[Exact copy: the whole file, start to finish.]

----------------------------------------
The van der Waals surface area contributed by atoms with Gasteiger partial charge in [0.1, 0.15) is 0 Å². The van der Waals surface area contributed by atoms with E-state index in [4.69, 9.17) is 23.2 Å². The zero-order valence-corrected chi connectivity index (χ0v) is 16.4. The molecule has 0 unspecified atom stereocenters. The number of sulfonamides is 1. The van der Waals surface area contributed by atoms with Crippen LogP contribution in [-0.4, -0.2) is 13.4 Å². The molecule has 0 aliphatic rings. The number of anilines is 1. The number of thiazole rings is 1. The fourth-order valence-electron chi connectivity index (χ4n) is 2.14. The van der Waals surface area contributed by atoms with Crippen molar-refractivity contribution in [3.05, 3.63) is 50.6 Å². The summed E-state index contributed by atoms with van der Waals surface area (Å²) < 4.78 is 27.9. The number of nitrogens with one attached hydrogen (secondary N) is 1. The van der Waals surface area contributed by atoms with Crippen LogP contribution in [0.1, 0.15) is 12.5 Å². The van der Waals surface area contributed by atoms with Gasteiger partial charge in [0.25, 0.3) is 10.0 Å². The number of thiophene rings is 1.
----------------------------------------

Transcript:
The van der Waals surface area contributed by atoms with Gasteiger partial charge in [0.1, 0.15) is 0 Å². The van der Waals surface area contributed by atoms with E-state index in [4.69, 9.17) is 23.2 Å². The zero-order valence-corrected chi connectivity index (χ0v) is 16.4. The molecule has 0 unspecified atom stereocenters. The number of sulfonamides is 1. The van der Waals surface area contributed by atoms with Crippen LogP contribution in [-0.4, -0.2) is 13.4 Å². The molecule has 0 aliphatic rings. The number of anilines is 1. The number of thiazole rings is 1. The fourth-order valence-electron chi connectivity index (χ4n) is 2.14. The van der Waals surface area contributed by atoms with Crippen molar-refractivity contribution in [3.05, 3.63) is 50.6 Å². The summed E-state index contributed by atoms with van der Waals surface area (Å²) < 4.78 is 27.9. The number of nitrogens with one attached hydrogen (secondary N) is 1. The van der Waals surface area contributed by atoms with Crippen LogP contribution in [0.1, 0.15) is 12.5 Å². The van der Waals surface area contributed by atoms with Gasteiger partial charge in [0.25, 0.3) is 10.0 Å². The number of thiophene rings is 1.